The USA is near the bottomThe United States ranked second to worst among 26 of the world's richest countries, with 21.9% of its children living in poverty. Only Mexico had a worse rate, according to the new report Child Poverty in Rich Countries 2005, Report Card No. 6 from the UNICEF Innocenti Research Centre.
But there is a bit of good news: in the 1990s, the USA’s child poverty rate fell by 2.4%. That’s the second best improvement, after the United Kingdom’s 3.1% decline.
By far the most important factor was the increase in earnings of mothers. The average annual earnings of mothers rose by almost 30 percent over the 1990s, and by 36 percent for those in the lowest income group.
The UNICEF Report measures child poverty relative to the economy -- a child is considered in poverty if his or her family income falls at or below 50 percent of the median income for the country. This differs from the U.S. measurement of poverty, which is based on a static measure of income unrelated to societal norms.
The study says:
The official US poverty line here dates back to judgments made in the 1960s. Using survey data from 1955, the poverty threshold was set at three times the costs of a nutritionally adequate diet (or "thrifty food budget as it was then called). Since then, it’s been adjusted only for inflation.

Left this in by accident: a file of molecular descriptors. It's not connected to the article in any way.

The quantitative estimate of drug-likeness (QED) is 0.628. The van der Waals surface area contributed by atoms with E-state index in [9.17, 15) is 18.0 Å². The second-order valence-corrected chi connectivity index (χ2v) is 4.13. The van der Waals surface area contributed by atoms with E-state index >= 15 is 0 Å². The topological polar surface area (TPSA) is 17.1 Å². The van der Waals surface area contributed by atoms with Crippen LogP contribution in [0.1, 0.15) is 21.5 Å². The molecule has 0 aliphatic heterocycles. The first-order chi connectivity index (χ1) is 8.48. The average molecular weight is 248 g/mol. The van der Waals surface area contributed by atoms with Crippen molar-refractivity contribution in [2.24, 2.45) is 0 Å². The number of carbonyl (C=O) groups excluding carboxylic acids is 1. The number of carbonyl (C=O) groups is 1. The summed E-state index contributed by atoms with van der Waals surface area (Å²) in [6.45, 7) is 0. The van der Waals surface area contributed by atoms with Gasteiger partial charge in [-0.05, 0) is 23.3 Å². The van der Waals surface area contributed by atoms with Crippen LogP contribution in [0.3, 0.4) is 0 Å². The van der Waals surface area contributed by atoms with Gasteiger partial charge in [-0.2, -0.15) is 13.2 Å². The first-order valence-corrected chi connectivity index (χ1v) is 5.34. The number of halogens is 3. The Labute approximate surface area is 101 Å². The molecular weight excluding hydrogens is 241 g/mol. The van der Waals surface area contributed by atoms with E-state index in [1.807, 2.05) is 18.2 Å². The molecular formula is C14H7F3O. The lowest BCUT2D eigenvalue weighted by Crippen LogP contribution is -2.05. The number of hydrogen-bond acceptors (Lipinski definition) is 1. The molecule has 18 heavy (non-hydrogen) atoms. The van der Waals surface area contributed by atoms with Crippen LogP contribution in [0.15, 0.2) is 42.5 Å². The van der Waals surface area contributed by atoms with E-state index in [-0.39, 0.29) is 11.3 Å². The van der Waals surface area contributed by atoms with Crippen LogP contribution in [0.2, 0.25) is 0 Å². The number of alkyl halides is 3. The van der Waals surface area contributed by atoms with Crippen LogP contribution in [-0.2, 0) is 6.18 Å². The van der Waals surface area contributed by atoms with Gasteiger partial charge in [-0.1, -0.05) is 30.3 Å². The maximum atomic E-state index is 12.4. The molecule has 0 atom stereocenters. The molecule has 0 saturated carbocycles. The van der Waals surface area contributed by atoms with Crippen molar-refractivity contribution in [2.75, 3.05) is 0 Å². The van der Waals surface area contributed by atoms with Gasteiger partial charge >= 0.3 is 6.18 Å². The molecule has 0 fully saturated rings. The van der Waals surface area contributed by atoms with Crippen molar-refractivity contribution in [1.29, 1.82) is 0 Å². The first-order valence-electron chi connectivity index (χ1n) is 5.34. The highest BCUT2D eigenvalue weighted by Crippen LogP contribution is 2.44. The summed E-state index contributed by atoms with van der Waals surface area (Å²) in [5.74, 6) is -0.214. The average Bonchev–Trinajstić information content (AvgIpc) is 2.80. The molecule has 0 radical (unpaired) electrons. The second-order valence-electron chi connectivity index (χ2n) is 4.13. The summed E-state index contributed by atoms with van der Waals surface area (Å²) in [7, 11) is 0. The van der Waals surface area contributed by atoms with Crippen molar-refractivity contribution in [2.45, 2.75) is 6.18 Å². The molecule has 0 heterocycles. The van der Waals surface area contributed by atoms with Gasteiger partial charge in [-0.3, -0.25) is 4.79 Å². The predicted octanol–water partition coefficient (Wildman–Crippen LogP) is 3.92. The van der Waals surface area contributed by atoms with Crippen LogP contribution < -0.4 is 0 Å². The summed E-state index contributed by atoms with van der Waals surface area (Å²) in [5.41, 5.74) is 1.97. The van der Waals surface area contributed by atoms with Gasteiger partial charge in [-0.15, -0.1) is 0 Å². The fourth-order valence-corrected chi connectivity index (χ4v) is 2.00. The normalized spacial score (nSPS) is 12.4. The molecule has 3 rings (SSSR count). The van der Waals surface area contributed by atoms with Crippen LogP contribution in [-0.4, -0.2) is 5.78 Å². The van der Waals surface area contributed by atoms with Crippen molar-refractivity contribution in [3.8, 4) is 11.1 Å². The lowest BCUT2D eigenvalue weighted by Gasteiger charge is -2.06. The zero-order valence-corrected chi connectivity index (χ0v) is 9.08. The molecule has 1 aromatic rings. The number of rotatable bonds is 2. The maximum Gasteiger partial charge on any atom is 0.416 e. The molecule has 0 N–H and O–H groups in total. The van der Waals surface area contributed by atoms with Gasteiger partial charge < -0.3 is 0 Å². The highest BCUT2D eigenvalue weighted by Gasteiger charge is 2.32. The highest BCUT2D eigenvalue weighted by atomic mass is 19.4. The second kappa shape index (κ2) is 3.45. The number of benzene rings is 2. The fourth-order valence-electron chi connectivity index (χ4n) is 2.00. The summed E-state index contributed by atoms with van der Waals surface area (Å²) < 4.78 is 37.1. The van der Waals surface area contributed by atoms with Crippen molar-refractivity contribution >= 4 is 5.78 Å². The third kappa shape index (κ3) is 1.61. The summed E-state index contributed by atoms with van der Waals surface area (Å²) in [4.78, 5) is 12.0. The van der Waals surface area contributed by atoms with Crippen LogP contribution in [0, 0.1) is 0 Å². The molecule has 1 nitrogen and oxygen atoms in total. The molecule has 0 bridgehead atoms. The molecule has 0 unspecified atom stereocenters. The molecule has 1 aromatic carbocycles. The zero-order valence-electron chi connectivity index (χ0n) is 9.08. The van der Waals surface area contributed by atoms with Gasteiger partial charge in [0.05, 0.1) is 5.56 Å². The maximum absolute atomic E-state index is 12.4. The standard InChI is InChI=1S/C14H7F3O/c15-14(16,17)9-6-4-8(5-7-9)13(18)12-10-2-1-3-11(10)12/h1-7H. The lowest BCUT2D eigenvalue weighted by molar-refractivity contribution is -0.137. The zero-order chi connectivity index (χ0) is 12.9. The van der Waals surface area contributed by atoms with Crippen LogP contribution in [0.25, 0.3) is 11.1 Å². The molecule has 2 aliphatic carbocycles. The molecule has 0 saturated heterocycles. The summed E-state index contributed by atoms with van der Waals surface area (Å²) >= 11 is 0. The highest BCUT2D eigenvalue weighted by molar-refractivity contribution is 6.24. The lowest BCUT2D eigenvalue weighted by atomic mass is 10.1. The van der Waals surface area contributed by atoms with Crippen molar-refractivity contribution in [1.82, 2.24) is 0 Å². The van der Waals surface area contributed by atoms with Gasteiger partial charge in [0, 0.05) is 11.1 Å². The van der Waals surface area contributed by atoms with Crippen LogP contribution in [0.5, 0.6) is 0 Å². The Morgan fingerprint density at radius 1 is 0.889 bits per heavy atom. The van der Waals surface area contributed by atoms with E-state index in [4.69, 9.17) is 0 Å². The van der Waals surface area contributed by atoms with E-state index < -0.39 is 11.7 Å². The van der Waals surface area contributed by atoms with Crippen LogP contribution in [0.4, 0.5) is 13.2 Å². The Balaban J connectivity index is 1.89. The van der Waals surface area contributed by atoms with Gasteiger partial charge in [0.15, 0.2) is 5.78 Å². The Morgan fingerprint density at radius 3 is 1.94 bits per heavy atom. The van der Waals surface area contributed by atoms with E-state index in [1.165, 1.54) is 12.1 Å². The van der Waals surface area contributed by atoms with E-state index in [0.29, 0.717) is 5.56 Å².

"Protecting children from the sharpest edges of poverty during their years of growth and formation is both the mark of a civilized society and a means of addressing some of the evident problems that affect the quality of life in the economically developed nations."
Every child should have the chance to be all that he or she can be. The opportunities of life should not be determined by the circumstances of birth. (Does this sound anything like No Child Left Behind?) But the evidence of both statistics and everyday experience indicates that those who grow up in poverty are at a marked and measurable disadvantage.
There’s a close correlation between growing up in poverty and the likelihood of educational under-achievement, poor health, teenage pregnancy, substance abuse, criminal and anti-social behavior, low pay, unemployment and long-term welfare dependence.